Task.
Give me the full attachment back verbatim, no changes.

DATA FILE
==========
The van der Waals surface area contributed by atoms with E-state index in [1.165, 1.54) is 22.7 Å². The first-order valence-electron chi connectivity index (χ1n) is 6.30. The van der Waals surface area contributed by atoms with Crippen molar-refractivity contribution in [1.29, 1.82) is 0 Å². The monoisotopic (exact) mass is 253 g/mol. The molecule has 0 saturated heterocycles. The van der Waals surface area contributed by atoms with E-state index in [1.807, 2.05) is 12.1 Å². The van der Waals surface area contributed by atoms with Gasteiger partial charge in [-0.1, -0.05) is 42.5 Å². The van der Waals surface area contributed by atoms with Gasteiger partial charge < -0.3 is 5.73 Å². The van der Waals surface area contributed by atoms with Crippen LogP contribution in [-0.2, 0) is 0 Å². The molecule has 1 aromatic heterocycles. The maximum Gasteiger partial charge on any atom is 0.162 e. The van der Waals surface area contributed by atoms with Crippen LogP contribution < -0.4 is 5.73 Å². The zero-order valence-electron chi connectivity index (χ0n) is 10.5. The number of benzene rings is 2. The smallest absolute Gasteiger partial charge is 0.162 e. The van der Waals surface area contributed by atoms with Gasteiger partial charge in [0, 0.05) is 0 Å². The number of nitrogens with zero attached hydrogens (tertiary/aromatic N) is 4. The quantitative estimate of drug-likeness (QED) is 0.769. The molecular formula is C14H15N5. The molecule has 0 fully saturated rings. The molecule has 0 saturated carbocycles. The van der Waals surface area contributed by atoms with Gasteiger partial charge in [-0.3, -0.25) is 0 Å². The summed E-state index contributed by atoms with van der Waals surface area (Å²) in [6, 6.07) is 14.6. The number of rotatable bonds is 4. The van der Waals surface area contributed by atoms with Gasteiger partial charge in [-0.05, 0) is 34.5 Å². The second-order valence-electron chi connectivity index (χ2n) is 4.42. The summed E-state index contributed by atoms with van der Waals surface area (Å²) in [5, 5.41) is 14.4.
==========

The van der Waals surface area contributed by atoms with E-state index in [1.165, 1.54) is 22.7 Å². The first-order valence-electron chi connectivity index (χ1n) is 6.30. The van der Waals surface area contributed by atoms with Crippen molar-refractivity contribution in [1.29, 1.82) is 0 Å². The monoisotopic (exact) mass is 253 g/mol. The molecule has 0 saturated heterocycles. The van der Waals surface area contributed by atoms with E-state index in [1.807, 2.05) is 12.1 Å². The van der Waals surface area contributed by atoms with Gasteiger partial charge in [-0.1, -0.05) is 42.5 Å². The van der Waals surface area contributed by atoms with Gasteiger partial charge < -0.3 is 5.73 Å². The van der Waals surface area contributed by atoms with Crippen LogP contribution in [-0.2, 0) is 0 Å². The molecule has 1 aromatic heterocycles. The maximum Gasteiger partial charge on any atom is 0.162 e. The van der Waals surface area contributed by atoms with Crippen LogP contribution < -0.4 is 5.73 Å². The zero-order valence-electron chi connectivity index (χ0n) is 10.5. The number of benzene rings is 2. The smallest absolute Gasteiger partial charge is 0.162 e. The van der Waals surface area contributed by atoms with Gasteiger partial charge in [0, 0.05) is 0 Å². The number of nitrogens with zero attached hydrogens (tertiary/aromatic N) is 4. The quantitative estimate of drug-likeness (QED) is 0.769. The molecular formula is C14H15N5. The molecule has 0 fully saturated rings. The molecule has 0 saturated carbocycles. The van der Waals surface area contributed by atoms with Gasteiger partial charge in [-0.3, -0.25) is 0 Å². The summed E-state index contributed by atoms with van der Waals surface area (Å²) in [6, 6.07) is 14.6. The number of rotatable bonds is 4. The van der Waals surface area contributed by atoms with Gasteiger partial charge in [-0.05, 0) is 34.5 Å². The second-order valence-electron chi connectivity index (χ2n) is 4.42. The summed E-state index contributed by atoms with van der Waals surface area (Å²) in [5, 5.41) is 14.4.